• Milk proteins are changed when they are cooked to become much less likely to cause an allergic reaction. Because of this, it is common for people with milk allergy to be able to eat milk without any symptoms if it is cooked as a minor ingredient in a meal and at a high temperature for a long time. This is referred to as “being tolerant” of “baked milk”
  • This is why many people with milk allergy can still eat biscuits, rusks or cupcakes that have been cooked with milk as a minor ingredient. These people should be encouraged to continue to eat the baked milk on a regular basis. This may even help them to outgrow their “whole milk” allergy! Just be aware of some biscuit fillings that may contain raw milk.
  • Avoiding foods is challenging! However, a dietician, experienced in managing food allergy can provide support, advice, recipes and education on how to achieve a nutritious and complete diet.
  • People on milk-free diets often need calcium supplements. Discuss possible vitamin, or mineral supplementation with your dietician.
  • Milk may be difficult to avoid completely and accidental reactions do occur.
  • Caregivers in schools, family members and friends should know about the allergy and what to do in an emergency. A detailed “action plan” should be provided in case of reactions. This should clearly describe the difference between mild and severe reactions as well as what to do if different types of reactions occur. The action plan should be highly visible at home and in the school/work environment.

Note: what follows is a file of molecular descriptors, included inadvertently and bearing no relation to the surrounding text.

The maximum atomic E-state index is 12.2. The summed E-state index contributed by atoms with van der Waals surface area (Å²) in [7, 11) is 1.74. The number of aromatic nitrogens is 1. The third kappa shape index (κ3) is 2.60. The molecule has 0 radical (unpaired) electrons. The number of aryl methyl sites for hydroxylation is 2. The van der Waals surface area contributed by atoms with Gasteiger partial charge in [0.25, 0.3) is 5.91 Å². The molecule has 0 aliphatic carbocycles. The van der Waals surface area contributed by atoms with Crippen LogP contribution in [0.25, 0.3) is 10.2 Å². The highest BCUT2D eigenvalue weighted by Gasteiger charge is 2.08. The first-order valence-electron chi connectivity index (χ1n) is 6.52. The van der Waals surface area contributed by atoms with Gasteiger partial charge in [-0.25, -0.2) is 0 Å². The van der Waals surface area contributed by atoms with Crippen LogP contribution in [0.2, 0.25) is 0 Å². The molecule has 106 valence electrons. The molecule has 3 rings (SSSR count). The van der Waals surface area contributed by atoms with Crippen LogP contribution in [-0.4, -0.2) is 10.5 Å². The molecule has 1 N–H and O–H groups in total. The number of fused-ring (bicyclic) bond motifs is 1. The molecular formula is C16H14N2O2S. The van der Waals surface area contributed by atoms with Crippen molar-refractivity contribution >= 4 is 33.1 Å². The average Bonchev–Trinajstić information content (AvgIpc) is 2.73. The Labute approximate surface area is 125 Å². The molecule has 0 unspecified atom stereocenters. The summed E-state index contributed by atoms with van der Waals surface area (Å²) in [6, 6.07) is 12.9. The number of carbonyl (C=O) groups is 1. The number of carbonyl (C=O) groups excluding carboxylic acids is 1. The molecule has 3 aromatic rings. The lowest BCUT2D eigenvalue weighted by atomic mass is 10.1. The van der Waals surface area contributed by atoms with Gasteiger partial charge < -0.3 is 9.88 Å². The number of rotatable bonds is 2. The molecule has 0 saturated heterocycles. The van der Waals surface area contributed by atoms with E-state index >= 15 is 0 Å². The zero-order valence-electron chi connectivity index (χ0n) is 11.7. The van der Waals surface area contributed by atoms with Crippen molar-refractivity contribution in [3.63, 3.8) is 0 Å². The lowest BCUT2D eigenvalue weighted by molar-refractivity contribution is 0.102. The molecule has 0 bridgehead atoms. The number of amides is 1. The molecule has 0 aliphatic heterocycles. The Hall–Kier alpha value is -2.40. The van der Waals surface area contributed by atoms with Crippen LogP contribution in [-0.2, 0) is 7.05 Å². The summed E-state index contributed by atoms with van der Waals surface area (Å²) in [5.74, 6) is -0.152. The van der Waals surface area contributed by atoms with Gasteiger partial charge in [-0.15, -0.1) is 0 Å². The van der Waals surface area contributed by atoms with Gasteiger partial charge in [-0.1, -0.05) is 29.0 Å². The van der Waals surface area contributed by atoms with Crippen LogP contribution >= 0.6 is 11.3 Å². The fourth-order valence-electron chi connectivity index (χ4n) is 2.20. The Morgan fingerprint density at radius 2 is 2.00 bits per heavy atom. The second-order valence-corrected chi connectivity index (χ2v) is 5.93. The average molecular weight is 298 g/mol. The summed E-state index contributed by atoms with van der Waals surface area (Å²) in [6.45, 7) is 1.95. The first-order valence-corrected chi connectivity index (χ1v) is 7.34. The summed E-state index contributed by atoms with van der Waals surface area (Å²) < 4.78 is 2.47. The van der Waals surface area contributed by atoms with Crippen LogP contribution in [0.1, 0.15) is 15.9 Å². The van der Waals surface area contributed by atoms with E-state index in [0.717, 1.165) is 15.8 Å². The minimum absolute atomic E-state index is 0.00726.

• The patient should always have access to their emergency treatment. For milder reactions an anti-histamine may be enough.
  • For severe reactions, injectable adrenaline will be needed.
  • The allergy doctor should decide on whether a person with allergy is at risk to have a severe reaction. People with previous severe reactions or at risk of severe reactions should carry injectable adrenaline with them at all time, preferably in the form of an auto-injector.
  • People who have been prescribed an autoinjector must be trained when and how to use it and always carry it with him/her.
  • Milk allergic individuals should wear a Medic alert or similar bracelet, especially if they have a severe allergy or also have asthma.
  • It is very uncommon for a baby to have symptoms of cow’s milk allergy while breastfeeding, as the levels of cow’s milk protein passed through into the mother’s milk are very low. Even if a baby has proven cow’s milk allergy to their formula and is still breastfeeding as well, it is often not necessary for a breastfeeding mother to avoid all milk in her own diet, as babies often tolerate these trace amounts. If, however symptoms do occur, the mother will have to avoid milk, and other dairy products while supplementing her own diet with calcium.